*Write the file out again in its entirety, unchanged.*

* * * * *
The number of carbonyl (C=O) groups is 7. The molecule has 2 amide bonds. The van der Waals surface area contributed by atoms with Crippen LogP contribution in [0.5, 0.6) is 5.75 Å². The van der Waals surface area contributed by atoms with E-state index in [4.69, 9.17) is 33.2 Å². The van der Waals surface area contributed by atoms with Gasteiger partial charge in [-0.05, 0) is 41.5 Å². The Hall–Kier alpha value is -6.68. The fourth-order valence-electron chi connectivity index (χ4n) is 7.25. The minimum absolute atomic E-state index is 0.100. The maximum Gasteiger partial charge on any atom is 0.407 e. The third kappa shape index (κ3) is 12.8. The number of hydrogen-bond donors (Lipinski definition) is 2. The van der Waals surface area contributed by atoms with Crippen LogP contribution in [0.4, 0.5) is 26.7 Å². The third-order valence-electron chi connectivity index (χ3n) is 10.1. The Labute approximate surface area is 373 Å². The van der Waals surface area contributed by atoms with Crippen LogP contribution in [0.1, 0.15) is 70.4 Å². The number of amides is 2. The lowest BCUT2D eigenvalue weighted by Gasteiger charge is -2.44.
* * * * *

The number of carbonyl (C=O) groups is 7. The molecule has 2 amide bonds. The van der Waals surface area contributed by atoms with Crippen LogP contribution in [0.5, 0.6) is 5.75 Å². The van der Waals surface area contributed by atoms with E-state index in [4.69, 9.17) is 33.2 Å². The van der Waals surface area contributed by atoms with Gasteiger partial charge in [-0.05, 0) is 41.5 Å². The Hall–Kier alpha value is -6.68. The fourth-order valence-electron chi connectivity index (χ4n) is 7.25. The minimum absolute atomic E-state index is 0.100. The maximum Gasteiger partial charge on any atom is 0.407 e. The third kappa shape index (κ3) is 12.8. The number of hydrogen-bond donors (Lipinski definition) is 2. The van der Waals surface area contributed by atoms with Crippen LogP contribution in [0.4, 0.5) is 26.7 Å². The third-order valence-electron chi connectivity index (χ3n) is 10.1. The Labute approximate surface area is 373 Å². The van der Waals surface area contributed by atoms with Crippen LogP contribution in [0.1, 0.15) is 70.4 Å². The number of amides is 2. The lowest BCUT2D eigenvalue weighted by Gasteiger charge is -2.44.